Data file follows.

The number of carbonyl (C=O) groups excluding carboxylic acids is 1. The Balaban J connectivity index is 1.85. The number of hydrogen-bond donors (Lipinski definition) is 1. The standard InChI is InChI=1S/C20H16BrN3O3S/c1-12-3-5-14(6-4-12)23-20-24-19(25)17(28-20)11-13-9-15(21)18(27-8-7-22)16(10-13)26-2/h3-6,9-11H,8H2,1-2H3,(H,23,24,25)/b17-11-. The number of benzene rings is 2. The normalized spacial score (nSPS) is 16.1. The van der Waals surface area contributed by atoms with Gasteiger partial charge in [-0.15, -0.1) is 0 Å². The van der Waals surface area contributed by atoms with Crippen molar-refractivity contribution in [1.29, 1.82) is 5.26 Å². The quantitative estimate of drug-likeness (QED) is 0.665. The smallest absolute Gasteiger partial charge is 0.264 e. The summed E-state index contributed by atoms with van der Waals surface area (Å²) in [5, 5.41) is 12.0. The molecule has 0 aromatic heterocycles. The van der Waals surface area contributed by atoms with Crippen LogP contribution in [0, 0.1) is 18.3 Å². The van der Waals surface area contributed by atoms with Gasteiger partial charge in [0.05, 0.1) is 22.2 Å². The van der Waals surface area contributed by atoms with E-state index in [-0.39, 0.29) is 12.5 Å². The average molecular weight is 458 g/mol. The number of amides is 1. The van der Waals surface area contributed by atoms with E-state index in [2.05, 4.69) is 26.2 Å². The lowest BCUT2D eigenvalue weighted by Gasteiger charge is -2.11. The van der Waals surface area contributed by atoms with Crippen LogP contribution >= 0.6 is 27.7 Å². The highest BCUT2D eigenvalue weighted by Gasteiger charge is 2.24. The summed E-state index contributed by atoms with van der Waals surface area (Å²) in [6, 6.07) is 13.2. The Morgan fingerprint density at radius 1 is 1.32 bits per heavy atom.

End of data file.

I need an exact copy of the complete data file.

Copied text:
The number of carbonyl (C=O) groups excluding carboxylic acids is 1. The Balaban J connectivity index is 1.85. The number of hydrogen-bond donors (Lipinski definition) is 1. The standard InChI is InChI=1S/C20H16BrN3O3S/c1-12-3-5-14(6-4-12)23-20-24-19(25)17(28-20)11-13-9-15(21)18(27-8-7-22)16(10-13)26-2/h3-6,9-11H,8H2,1-2H3,(H,23,24,25)/b17-11-. The number of benzene rings is 2. The normalized spacial score (nSPS) is 16.1. The van der Waals surface area contributed by atoms with Gasteiger partial charge in [-0.15, -0.1) is 0 Å². The van der Waals surface area contributed by atoms with Crippen molar-refractivity contribution in [1.29, 1.82) is 5.26 Å². The quantitative estimate of drug-likeness (QED) is 0.665. The smallest absolute Gasteiger partial charge is 0.264 e. The summed E-state index contributed by atoms with van der Waals surface area (Å²) in [5, 5.41) is 12.0. The molecule has 0 aromatic heterocycles. The van der Waals surface area contributed by atoms with Crippen LogP contribution in [0, 0.1) is 18.3 Å². The van der Waals surface area contributed by atoms with Gasteiger partial charge in [0.05, 0.1) is 22.2 Å². The van der Waals surface area contributed by atoms with E-state index in [-0.39, 0.29) is 12.5 Å². The average molecular weight is 458 g/mol. The number of amides is 1. The van der Waals surface area contributed by atoms with E-state index in [2.05, 4.69) is 26.2 Å². The lowest BCUT2D eigenvalue weighted by Gasteiger charge is -2.11. The van der Waals surface area contributed by atoms with Crippen LogP contribution >= 0.6 is 27.7 Å². The highest BCUT2D eigenvalue weighted by Gasteiger charge is 2.24. The summed E-state index contributed by atoms with van der Waals surface area (Å²) in [6, 6.07) is 13.2. The Morgan fingerprint density at radius 1 is 1.32 bits per heavy atom.